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【The Standard】Beauty of British boarding school system

Boarding 101


When a bright student joins a nurturing UK independent school, endless rewards, a lifelong love for learning and a continuous string of achievements and successes can ensue.

Hans Chan is one Hong Kong student now reaching for the stars, thanks to Christ’s Hospital School. The boarding school in Horsham, West Sussex, has one of the most diverse student bodies in the country.

It also provides more bursaries than any other independent school.

Now a student at Imperial College London – his first choice – Chan began to show his promise as a scientist during his sixth form studies at Christ’s.

He won the best sixth form chemist and joint overall award by the Thames Valley Society of Chemical Industries amid fierce competition from pupils belonging to 30 schools in three southern English counties.

Chan’s research on cryogels and his extended essay on the bioavailability of oxygen caught the judges’ attention.

Undoubtedly, Christ’s Hospital played a huge role in Chan’s progress and achievements.

He was quick to praise his science and maths teachers “who were staggeringly enthusiastic about their respective subjects, which was almost contagious.”

He was also grateful to his mentors for guiding him toward the targets that he set for himself.

In 2015, Chan was accepted into the Nuffield research placement scheme. There were 500 applicants for the 20 placements.

During the summer holidays, he assisted the University of Brighton’s doctors with their lab research into cryogels and their use in water purification. He wrote a technical report on his findings and presented these during a symposium at the University of Brighton.

He was later presented with a CREST gold award, the highest achievement, for his independent research placement.

Christ’s also helped to shape Chan as a writer. He credited his mentors for getting him into shape as “scientific literature follows a very specific objective format that presents observations and draws likely conclusions, different from most writing.”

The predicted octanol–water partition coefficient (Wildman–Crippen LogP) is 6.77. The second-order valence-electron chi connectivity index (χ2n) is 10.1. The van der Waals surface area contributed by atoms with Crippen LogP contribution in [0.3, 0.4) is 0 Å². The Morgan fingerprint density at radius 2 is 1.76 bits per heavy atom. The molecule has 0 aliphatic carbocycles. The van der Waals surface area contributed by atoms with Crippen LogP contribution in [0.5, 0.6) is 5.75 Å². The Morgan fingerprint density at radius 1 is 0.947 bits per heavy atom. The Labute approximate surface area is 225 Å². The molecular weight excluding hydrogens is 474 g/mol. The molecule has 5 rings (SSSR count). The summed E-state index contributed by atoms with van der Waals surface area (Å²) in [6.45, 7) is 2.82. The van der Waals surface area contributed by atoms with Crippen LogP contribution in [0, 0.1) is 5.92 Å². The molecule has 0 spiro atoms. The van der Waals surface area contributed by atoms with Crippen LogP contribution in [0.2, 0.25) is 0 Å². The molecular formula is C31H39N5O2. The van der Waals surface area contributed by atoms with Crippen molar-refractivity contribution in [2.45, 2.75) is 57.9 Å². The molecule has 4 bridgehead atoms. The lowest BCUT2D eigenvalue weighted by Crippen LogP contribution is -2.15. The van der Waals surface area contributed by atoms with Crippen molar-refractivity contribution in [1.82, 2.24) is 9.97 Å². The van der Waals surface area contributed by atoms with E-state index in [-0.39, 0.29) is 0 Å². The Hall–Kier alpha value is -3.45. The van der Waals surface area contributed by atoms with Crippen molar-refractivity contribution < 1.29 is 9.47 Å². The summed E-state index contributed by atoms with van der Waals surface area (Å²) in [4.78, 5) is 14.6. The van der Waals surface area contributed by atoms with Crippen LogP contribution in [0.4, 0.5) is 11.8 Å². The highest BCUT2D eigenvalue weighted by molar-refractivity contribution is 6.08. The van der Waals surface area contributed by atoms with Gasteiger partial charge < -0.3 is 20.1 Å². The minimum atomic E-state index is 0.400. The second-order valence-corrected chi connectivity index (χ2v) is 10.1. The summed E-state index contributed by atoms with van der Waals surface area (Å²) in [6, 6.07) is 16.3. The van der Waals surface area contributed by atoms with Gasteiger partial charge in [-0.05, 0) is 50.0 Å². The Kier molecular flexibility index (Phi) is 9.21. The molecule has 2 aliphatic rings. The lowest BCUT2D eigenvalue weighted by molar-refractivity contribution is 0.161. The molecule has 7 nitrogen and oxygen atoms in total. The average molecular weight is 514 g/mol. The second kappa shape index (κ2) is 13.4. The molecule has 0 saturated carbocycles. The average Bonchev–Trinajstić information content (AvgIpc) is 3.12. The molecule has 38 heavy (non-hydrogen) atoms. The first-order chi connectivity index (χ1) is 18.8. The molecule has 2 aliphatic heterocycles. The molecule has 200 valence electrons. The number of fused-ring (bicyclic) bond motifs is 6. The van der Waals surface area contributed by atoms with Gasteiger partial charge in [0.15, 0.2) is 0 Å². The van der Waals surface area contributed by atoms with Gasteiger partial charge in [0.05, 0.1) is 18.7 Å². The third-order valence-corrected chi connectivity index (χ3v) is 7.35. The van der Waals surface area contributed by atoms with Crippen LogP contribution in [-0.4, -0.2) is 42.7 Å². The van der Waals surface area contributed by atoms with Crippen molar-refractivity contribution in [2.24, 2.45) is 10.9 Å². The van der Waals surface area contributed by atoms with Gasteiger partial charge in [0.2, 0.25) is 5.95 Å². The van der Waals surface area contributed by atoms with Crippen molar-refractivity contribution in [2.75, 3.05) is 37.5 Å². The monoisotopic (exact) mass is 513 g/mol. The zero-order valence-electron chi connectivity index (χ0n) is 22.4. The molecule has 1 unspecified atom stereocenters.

Writing “without being bound by simple facts, but impartially about facts” – a difficult skill to master – is another technique he learned at Christ’s.

Chan spoke admirably about the value of a British boarding education.

Boarding at Christ’s helped him to “shift to a healthier balance between solitude and socializing,” he said.

The friends he made there became friends for life. As children spend so much time with fellow boarders, “you turn from friends to soul mates and you tell each other everything,” he said.

Aside from making friends, a British education also stresses inclusivity and the delivery of a co-curricular program where activities help to hone skills which can be put to the test in the classroom and later in life – “skills such as leadership, self-management and presenting are some of them”.

He praised British education as it “places a lot of emphasis on all-round, holistic learning. You seldom learn about just one area of knowledge, and areas of knowledge are seldom judged based on their practicality. Of course you have the choice to specialize, but I was certainly encouraged to learn about other subjects at Christ’s partly because they complemented my studies.”

Chan’s modesty is admirable. Although he patently is a crackerjack scientist, he dedicates his successes to the “brilliant staff” at Christ’s who stimulated his interest in science.